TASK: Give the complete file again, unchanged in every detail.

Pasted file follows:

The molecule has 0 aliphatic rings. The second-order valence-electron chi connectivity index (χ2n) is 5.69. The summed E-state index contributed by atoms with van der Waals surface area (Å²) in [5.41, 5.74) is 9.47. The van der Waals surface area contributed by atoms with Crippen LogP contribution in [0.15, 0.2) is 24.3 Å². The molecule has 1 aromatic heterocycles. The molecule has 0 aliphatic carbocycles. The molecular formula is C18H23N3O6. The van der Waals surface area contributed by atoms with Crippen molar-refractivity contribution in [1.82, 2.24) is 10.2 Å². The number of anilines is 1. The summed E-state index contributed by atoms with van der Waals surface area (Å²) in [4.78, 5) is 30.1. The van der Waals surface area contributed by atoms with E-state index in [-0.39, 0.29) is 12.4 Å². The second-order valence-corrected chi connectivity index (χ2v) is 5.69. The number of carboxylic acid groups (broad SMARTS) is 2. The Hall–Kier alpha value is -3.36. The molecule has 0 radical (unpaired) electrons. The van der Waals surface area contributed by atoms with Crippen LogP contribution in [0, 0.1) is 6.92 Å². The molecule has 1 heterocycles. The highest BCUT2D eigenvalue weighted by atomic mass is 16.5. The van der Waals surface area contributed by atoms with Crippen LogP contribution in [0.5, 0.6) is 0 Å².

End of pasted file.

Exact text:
The molecule has 0 aliphatic rings. The second-order valence-electron chi connectivity index (χ2n) is 5.69. The summed E-state index contributed by atoms with van der Waals surface area (Å²) in [5.41, 5.74) is 9.47. The van der Waals surface area contributed by atoms with Crippen LogP contribution in [0.15, 0.2) is 24.3 Å². The molecule has 1 aromatic heterocycles. The molecule has 0 aliphatic carbocycles. The molecular formula is C18H23N3O6. The van der Waals surface area contributed by atoms with Crippen molar-refractivity contribution in [1.82, 2.24) is 10.2 Å². The number of anilines is 1. The summed E-state index contributed by atoms with van der Waals surface area (Å²) in [4.78, 5) is 30.1. The van der Waals surface area contributed by atoms with E-state index in [-0.39, 0.29) is 12.4 Å². The second-order valence-corrected chi connectivity index (χ2v) is 5.69. The number of carboxylic acid groups (broad SMARTS) is 2. The Hall–Kier alpha value is -3.36. The molecule has 0 radical (unpaired) electrons. The van der Waals surface area contributed by atoms with Crippen LogP contribution in [0, 0.1) is 6.92 Å². The molecule has 1 heterocycles. The highest BCUT2D eigenvalue weighted by atomic mass is 16.5. The van der Waals surface area contributed by atoms with Crippen LogP contribution in [0.5, 0.6) is 0 Å².